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Jackson football with new opportunity as playoffs begin

Andy Harris
Suburbanite correspondent

JACKSON TWP.   The playoffs are a big challenge for any high school football team fortunate enough to reach them.

The challenge just happens to be a bit bigger for the Jackson Polar Bears as they get ready for their postseason opener against the Brunswick Blue Devils.

In a postseason where all teams in the state qualified due to the COVID-shortened regular season, starting the first round of the playoffs in Week 7 is, among other things, unusual for all involved.

"I think they're really huge up front ... both lines are big, their linebackers are big and they play sound, physical defense," Jackson head coach Tim Budd said of the Blue Devils.

Brunswick enters with a 4-2 record and two straight wins. Their only losses on the season have come to state powers Mentor and Euclid. With 84 points the last two weeks, the Blue Devils are rolling on offense and having the size to push teams around up front presents a massive hurdle for Jackson to clear on the road.

Jackson Milkanin of Jackson picks up yardage during their game against Hoover at Jackson on Friday, Oct. 2, 2020.

Jackson is the 11th seed in Division I, Region 1 and Brunswick is seeded sixth. The bitter pill to swallow for the Polar Bears is that their seeding would likely be much higher if not for three points – one each in 14-13 losses to Lake, Perry and Hoover.

Losing three games by one point in a normal season would be excruciating; losing three in a shortened six-game regular season, all by the same score, is a special level of heartbreak. In each of those losses, Jackson could point to self-inflicted wounds that led to its demise.

"All year long we've been hurt by our own mistakes," Budd said, repeating a refrain he's uttered multiple times this fall.

"When we play a clean game, we'll be fine."

Rebounding from a tough loss takes a lot from a team, but bouncing back from two straight losses in which a single point decided the outcome and having the second of those losses come to your arch rival is something beyond that normal degree of difficulty.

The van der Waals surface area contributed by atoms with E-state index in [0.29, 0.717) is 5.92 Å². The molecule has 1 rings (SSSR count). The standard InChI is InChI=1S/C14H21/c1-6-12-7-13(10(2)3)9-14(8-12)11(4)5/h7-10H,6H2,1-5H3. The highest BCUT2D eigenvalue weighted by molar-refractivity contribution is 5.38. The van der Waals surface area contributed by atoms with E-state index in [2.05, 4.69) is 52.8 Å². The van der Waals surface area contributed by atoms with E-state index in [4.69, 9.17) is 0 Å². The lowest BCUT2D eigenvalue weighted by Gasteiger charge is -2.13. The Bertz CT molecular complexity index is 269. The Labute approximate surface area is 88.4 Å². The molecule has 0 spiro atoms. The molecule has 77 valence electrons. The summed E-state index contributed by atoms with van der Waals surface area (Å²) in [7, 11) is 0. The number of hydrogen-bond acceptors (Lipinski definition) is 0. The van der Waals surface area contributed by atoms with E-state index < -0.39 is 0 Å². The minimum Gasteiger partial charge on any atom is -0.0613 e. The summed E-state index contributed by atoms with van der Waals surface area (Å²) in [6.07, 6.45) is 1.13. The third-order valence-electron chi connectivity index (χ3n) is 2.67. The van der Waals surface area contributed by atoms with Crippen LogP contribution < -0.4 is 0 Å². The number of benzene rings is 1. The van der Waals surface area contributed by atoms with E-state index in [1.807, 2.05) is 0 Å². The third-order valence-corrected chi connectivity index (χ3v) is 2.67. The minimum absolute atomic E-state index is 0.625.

What may help this time around – or so  Budd and his staff hope – is that their next game is a playoff contest, raising the stakes and demanding that everyone put last week's loss to Hoover out of mind and focus squarely on the task in front of them.

"I told our players and coaches that right now we're 0-0, just like every other team that opted into playoffs," Budd said. "The timing is different than in past, but what happened in first six games is over and you can't go back and change it."

Even with the shortened regular season, most teams entering the playoffs in Week 7 have gotten five or six games in. The rust and sloppy play that prevailed in the first few weeks of the season have started to fade as players have gotten back into football shape and rhythm. Whether or not the level of play is where it is – or even close to where it usually is – entering the postseason is up for debate.

"It's just been so different. There's no point of comparison because we haven't been through this before," Budd said. "Our focus is on getting better in practice this week because they look like they're (Brunswick) playing well right now, but if not hurting ourselves, we'll give ourselves a chance to win."

That chance will hinge in large part on the running game, led by junior running back Brenden Craig. When the offense has found its big-play mojo, it's typically been because the running attack has set the table. As Budd noted, getting into third-and-long situations and needing to gain 10 or 11 yards to keep the chains moving is a recipe for failure for an offense. Running the ball well on first or second down and avoiding those tough third downs is always a focal point, but doing so against a big, physical Brunswick squad that can wear down opponents over the course of a game is even more vital.

While a win would help Jackson overcome its recent trend of first-round playoff exits and keep the Polar Bears alive in the postseason, don't look for them to look too far down the road. This season has hammered home the point of tending to every detail and finite point in a game and worrying about the present rather than the future.

Getting that elusive playoff win will likely come down to avoiding the self-inflicted wounds that have tripped the Polar Bears up this fall and being on-point in the smallest details of the game.